The Masaan Girl’s Day Out

Priyanka Pereira is a Mumbai-based freelance writer and a regular contributor to Open magazine
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Richa Chadda on her move to Mumbai and how she learnt to walk the fine line between independent cinema and mainstream Bollywood
There is a scene in Masaan, one of the indie favourites of the year, where the character of Richa Chadda tells her father played by Sanjay Mishra that she wants to leave home and go elsewhere to pursue her career. Her father breaks down and discourages her from leaving town, and she has to pacify him in a way that he understands why she must make this journey. However, for Richa Chadda, the actress, the move from Delhi to tinseltown has been far from dramatic. She brings this up to laugh over the contrast. “My parents were full of support and encouragement and they really wanted me to go and pursue my dream in Mumbai,” she says. “I don’t have any struggler stories. I did not come with twenty rupees in my pocket, nor did I spend nights at Andheri station. If someone is looking at me for such stories, I think they should move on to the next person,” she says.

We meet at a diner in Versova, where Chadda arrives in a casual black dress. She has just finished a work meeting in the area with a production house and has walked to the café. While settling in, she excitedly narrates how she was spotted while walking on the road by some young men who said, “Yeh wohi hain na, Wasseypur waali (This is the same one, the one in Wasseypur.” And as she walked further ahead, a few others pointed out and said, “Yeh toh Masaan waali hai (She’s the one in Masaan).” She flashes a broad smile. “I am glad I am being recognised for the movies I do. That was always the plan.”

Chadda is an example of the changes that cinema stardom can bring. After the success of several of her films, starting from Gangs of Wasseypur and Fukrey to Goliyon Ki Rasleela Ram-Leela (in the last two, she had small but noticeable roles), and then Masaan, the actress’ confidence has only risen. It is evident in her stature, her poise as she walks and even the manner of her speech. But her general demeanour is as down to earth as ever. She has also lost oodles of weight, which she credits to the gruelling hours of workout and dance she is putting in for her upcoming film, Pooja Bhatt’s Cabaret.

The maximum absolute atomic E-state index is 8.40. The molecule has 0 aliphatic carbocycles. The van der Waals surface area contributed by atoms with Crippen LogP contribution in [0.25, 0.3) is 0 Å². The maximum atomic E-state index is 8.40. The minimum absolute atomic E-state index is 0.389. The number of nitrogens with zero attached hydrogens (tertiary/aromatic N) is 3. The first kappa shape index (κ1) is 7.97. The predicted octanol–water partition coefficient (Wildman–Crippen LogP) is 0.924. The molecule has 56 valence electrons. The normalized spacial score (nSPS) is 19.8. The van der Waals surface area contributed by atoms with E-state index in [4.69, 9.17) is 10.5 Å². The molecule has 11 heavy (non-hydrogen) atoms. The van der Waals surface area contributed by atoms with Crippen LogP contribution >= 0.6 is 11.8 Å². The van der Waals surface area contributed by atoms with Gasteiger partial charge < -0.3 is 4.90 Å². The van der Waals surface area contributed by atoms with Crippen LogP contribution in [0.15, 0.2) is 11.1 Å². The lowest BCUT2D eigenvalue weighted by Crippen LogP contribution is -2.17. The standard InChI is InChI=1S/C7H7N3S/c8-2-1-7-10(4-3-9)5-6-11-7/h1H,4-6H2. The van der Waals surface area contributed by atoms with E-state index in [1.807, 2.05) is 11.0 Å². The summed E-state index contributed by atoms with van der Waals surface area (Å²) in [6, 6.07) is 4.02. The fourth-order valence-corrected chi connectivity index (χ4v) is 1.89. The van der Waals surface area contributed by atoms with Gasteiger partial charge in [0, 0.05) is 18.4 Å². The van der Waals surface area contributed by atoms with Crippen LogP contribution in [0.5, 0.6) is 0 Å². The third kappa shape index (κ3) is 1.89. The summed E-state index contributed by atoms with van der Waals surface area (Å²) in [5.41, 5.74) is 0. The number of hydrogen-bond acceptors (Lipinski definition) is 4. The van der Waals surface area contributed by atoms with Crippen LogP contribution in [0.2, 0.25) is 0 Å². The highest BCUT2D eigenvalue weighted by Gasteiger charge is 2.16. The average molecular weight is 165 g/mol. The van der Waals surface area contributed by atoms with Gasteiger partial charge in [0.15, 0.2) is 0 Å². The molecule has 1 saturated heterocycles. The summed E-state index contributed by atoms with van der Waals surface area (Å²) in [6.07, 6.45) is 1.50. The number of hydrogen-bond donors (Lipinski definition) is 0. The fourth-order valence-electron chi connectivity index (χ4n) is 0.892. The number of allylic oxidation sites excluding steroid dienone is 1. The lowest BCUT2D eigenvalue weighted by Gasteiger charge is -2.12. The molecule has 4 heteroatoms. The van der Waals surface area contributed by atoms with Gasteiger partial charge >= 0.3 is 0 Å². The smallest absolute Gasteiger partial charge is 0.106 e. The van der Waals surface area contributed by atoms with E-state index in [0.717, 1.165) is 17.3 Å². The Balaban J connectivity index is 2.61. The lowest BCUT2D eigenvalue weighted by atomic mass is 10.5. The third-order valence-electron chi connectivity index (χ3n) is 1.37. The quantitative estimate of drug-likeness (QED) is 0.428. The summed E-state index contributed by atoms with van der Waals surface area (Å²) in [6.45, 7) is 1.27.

She has several work meetings to attend after this interview, and her phone keeps ringing as she schedules one after the other, even as she issues instructions in between to her driver to get her car repaired and tyres replaced.

Chadda lives alone in Mumbai, and like most out-of-towners, she goes about her daily household chores all by herself. She also makes it a point to take full responsibility for every decision. It was no different when Masaan was offered to her by director Neeraj Ghaywan. She says that the decision to take it up was purely instinctive and based on the positive feeling she got after Ghaywan narrated the entire script to her. That the film went on to win two coveted awards at the Cannes Film Festival, she says, was validation of her faith in the director’s vision. “When Neeraj came to me with the concept, he didn’t have any backing for the film,” says Chadda, “But at no point was I apprehensive about taking this on. When I read the script, I knew straightaway that this is one film I shouldn’t miss out on. When we managed to find financial backing for the film later on, I was so proud of my decision.”

Chadda has played many pivotal roles that have stood out in contemporary Indian cinema. With Masaan, she has only taken her success to a new plane. In the film, she plays a traumatised small-town girl who is persecuted by people around her and finds herself led to a moral dilemma. The morality crisis is the theme around which her character is based. “And the Indianness of the film and the rural-urban divide in terms of emotional as well as intelligence quotient is what was appreciated at festivals,” she says. “I am happy that our films are leaving an impression globally. And India too is looking beyond just commercial entertainers, while giving importance to good content.”